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World War One and the Birth of Public Relations

Detail from a 1918 poster promoting the sale of war bonds.  Credit: The Toronto Public Library Archives.

Detail from a 1918 poster promoting the sale of war bonds. Credit: The Toronto Public Library Archives.

By 1917, the Canadian government was encountering increased public resistance to the war. South of the border, the US was just entering it, and enlisting methods now common in mass communications. Ira Basen explores how the first global war gave rise to what we'd now call public relations....

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Letters from the Front

Letters from the Front

Soldiers from Perth County in Southern Ontario went to the First World War and sent letters home to their loved ones, writing about their daily experiences: what they were seeing and doing, as well as their fears of dying. Honest, articulate and touching, their letters are read by actors Shawn Wright, Steve Ross and Monique Lund from the Stratford Festival.

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Rewilding

Rewilding

After centuries of negative human impact on our landscapes, some people are calling for rewilding: allowing landscapes to revert back to a natural state. Anik See takes a look at rewilding efforts in Canada, seen as one of the wildest places on the planet, and in the Netherlands, where similar efforts have reached a critical point.

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The Munk Debates: A More Dangerous Place?

The Munk Debates: A More Dangerous Place?

Is American foreign policy making the world a more dangerous place? That's the question participants in this autumn's Munk Debates argue over. On the "yes" side: Bret Stephens of The Wall Street Journal, and Robert Kagan of the Brookings Institution's Center on the United States and Europe. On the "no" side: Fareed Zakaria host of CNN's global affairs program. And Anne-Marie Slaughter, former policy director for the U.S. State Department.

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Wind of Another Planet: Music and the Great War

Wind of Another Planet: Music and the Great War

It's often been said that World War One created who we are today: geopolitically and culturally. Contributor Robert Harris explains how music -- classical and popular -- both prefigured and reflected the war in the years leading up to the unprecedented destruction and after.

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Margaret MacMillan and World War One

Margaret MacMillan and World War One

Margaret MacMillan is one of the world's leading scholars on World War One. Her books Paris 1919: Six Months That Changed the World and The War That Ended Peace: The Road to 1914 are award-winning bestsellers. She talks with host Paul Kennedy about the origins of the war and what we've learned -- and failed to learn -- from it.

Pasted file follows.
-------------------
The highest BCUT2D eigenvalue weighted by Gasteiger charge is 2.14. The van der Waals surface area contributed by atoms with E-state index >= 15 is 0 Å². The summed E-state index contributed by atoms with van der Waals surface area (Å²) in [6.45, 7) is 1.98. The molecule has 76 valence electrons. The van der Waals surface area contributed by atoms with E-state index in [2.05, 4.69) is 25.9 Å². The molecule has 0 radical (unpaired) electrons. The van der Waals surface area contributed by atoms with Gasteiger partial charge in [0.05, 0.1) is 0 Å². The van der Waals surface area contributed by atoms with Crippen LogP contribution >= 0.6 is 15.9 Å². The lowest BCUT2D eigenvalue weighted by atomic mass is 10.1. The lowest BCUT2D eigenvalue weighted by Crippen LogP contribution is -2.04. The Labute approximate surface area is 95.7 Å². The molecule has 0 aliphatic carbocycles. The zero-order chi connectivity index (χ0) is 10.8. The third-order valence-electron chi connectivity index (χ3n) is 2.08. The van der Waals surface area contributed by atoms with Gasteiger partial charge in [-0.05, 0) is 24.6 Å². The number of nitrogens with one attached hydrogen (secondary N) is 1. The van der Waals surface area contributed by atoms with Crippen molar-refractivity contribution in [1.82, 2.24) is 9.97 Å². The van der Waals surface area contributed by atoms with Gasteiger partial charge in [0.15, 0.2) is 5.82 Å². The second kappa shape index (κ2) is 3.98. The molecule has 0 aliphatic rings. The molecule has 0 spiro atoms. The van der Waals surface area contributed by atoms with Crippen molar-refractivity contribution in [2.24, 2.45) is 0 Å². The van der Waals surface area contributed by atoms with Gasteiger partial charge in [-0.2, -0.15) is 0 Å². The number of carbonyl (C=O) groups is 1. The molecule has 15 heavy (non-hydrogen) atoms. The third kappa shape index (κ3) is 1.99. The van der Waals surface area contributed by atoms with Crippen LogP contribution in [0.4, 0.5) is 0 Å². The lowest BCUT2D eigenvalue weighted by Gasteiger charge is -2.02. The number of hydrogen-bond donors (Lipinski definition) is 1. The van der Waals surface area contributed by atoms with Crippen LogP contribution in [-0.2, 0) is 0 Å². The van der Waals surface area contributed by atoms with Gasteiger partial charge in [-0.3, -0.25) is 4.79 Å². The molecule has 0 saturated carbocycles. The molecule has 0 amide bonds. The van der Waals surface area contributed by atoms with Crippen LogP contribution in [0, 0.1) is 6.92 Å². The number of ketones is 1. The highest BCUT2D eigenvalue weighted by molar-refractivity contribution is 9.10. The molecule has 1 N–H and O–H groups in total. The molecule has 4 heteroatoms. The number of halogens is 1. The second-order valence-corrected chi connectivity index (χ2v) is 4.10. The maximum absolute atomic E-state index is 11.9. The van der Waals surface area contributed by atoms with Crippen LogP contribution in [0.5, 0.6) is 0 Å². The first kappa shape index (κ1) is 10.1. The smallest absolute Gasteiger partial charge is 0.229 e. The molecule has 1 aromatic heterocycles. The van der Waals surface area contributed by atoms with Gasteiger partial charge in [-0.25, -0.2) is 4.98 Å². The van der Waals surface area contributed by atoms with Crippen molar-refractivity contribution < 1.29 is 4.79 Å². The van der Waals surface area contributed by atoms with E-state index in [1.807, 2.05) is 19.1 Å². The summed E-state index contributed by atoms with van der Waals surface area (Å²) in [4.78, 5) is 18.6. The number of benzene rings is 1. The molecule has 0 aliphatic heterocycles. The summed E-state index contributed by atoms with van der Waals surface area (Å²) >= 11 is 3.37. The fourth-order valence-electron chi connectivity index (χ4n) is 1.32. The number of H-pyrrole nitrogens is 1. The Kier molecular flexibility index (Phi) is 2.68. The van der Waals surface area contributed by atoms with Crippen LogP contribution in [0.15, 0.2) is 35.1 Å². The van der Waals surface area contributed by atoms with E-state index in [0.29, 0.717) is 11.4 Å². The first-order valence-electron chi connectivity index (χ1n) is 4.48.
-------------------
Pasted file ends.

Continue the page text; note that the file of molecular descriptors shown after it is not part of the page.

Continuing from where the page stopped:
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Wachtel On The Arts - Rem Koolhaas

Wachtel On The Arts - Rem Koolhaas

Dutch architect Rem Koolhaas is admired as much for his radical ideas about buildings and cities as for his daring designs. Koolhaas believes in working for the collective good, while participating in the transformation of cities. As director of the 2014 International Architecture Biennale in Venice, he examined architecture's "human element." Koolhaas talks to Eleanor Wachtel about the interests and experiences that have informed his work in all its various dimensions.

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Belonging - Canada Writes

Belonging - Canada Writes

Where do I belong? How do I belong? Some of us strive to belong -- to feel like we're part of something bigger than ourselves, part of something secure and comfortable. Others recoil at the idea -- to belong is to lose our sense of identity, our sense of self.  Award-winning writers Rawi Hage, Teresa Toten, Susin Nielsen, and Priscila Uppal share personal stories that reveal the complexity of belonging.

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Lost Innocence, Part 5 - Scars of the Second Generation

Lost Innocence, Part 5 - Scars of the Second Generation

The story of six extraordinary people -- the youngest, born in 1950; the oldest only six months before hostilities began in 1939. Three are the children of Jewish Holocaust survivors; three, the children of German Nazis. We hear about their struggle with the legacy of their parents' wartime experience.

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Coming Home

Coming Home

"I want to tell you about something I'm very glad I did: becoming a Canadian Citizen." Changing countries is no small step. In this IDEAS classic from 1995, Seth Feldman, an American by birth and a long-time contributor to IDEAS, tells the story of his initiation and integration into the Canadian way of life: the culture, the climate, the rituals and the politics.

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Being Canadian, Part 2

Being Canadian, Part 2

Ideas, stories, and reflections on being Canadian: who we are, what we are, and what it means to be a citizen of Canada. In this IDEAS classic from 2010, public intellectuals and private citizens from east to west (both new and old Canadians), tell filmmaker Sun-Kyung (Sunny) Yi about the concerns, the questions, and the challenges of living together in a multicultural and diverse society.

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